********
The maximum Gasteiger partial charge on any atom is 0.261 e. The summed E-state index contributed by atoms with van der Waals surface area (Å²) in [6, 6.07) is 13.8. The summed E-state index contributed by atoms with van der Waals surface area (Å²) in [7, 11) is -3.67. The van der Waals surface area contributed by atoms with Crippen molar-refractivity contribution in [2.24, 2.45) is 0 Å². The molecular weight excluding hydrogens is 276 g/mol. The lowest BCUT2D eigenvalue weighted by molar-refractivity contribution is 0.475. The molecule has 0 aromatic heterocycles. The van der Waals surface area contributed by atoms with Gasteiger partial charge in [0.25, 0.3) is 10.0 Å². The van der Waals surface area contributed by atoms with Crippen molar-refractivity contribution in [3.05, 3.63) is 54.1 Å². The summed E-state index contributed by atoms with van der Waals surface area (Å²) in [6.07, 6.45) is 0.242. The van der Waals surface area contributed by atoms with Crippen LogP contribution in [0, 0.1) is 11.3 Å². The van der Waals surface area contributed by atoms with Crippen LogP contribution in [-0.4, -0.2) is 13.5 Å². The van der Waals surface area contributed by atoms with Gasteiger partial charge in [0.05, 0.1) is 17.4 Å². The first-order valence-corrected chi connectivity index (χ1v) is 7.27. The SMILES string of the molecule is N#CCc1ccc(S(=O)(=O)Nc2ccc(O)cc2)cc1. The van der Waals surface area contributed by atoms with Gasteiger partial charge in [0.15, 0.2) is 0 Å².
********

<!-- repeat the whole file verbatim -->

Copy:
The maximum Gasteiger partial charge on any atom is 0.261 e. The summed E-state index contributed by atoms with van der Waals surface area (Å²) in [6, 6.07) is 13.8. The summed E-state index contributed by atoms with van der Waals surface area (Å²) in [7, 11) is -3.67. The van der Waals surface area contributed by atoms with Crippen molar-refractivity contribution in [2.24, 2.45) is 0 Å². The molecular weight excluding hydrogens is 276 g/mol. The lowest BCUT2D eigenvalue weighted by molar-refractivity contribution is 0.475. The molecule has 0 aromatic heterocycles. The van der Waals surface area contributed by atoms with Gasteiger partial charge in [0.25, 0.3) is 10.0 Å². The van der Waals surface area contributed by atoms with Crippen molar-refractivity contribution in [3.05, 3.63) is 54.1 Å². The summed E-state index contributed by atoms with van der Waals surface area (Å²) in [6.07, 6.45) is 0.242. The van der Waals surface area contributed by atoms with Crippen LogP contribution in [0, 0.1) is 11.3 Å². The van der Waals surface area contributed by atoms with Crippen LogP contribution in [-0.4, -0.2) is 13.5 Å². The van der Waals surface area contributed by atoms with Gasteiger partial charge in [0.05, 0.1) is 17.4 Å². The first-order valence-corrected chi connectivity index (χ1v) is 7.27. The SMILES string of the molecule is N#CCc1ccc(S(=O)(=O)Nc2ccc(O)cc2)cc1. The van der Waals surface area contributed by atoms with Gasteiger partial charge in [0.15, 0.2) is 0 Å².